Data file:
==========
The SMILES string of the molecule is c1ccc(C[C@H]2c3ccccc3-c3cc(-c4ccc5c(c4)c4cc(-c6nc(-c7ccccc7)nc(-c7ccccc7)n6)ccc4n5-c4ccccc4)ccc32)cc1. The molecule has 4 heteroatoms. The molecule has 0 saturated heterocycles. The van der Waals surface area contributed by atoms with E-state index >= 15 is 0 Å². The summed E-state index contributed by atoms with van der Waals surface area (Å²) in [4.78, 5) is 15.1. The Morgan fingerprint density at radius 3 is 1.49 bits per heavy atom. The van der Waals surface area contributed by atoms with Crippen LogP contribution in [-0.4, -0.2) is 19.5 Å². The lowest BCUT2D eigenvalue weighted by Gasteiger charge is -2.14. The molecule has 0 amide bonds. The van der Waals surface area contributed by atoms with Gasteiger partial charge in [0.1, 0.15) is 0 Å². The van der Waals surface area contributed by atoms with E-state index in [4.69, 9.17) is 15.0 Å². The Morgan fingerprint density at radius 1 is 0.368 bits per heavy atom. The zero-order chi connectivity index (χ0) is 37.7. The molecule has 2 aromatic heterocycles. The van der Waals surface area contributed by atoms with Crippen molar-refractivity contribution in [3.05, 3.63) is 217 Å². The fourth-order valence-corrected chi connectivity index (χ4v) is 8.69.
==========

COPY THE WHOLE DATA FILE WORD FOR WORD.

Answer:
The SMILES string of the molecule is c1ccc(C[C@H]2c3ccccc3-c3cc(-c4ccc5c(c4)c4cc(-c6nc(-c7ccccc7)nc(-c7ccccc7)n6)ccc4n5-c4ccccc4)ccc32)cc1. The molecule has 4 heteroatoms. The molecule has 0 saturated heterocycles. The van der Waals surface area contributed by atoms with E-state index >= 15 is 0 Å². The summed E-state index contributed by atoms with van der Waals surface area (Å²) in [4.78, 5) is 15.1. The Morgan fingerprint density at radius 3 is 1.49 bits per heavy atom. The van der Waals surface area contributed by atoms with Crippen LogP contribution in [-0.4, -0.2) is 19.5 Å². The lowest BCUT2D eigenvalue weighted by Gasteiger charge is -2.14. The molecule has 0 amide bonds. The van der Waals surface area contributed by atoms with Gasteiger partial charge in [0.1, 0.15) is 0 Å². The van der Waals surface area contributed by atoms with E-state index in [4.69, 9.17) is 15.0 Å². The Morgan fingerprint density at radius 1 is 0.368 bits per heavy atom. The zero-order chi connectivity index (χ0) is 37.7. The molecule has 2 aromatic heterocycles. The van der Waals surface area contributed by atoms with Crippen molar-refractivity contribution in [3.05, 3.63) is 217 Å². The fourth-order valence-corrected chi connectivity index (χ4v) is 8.69.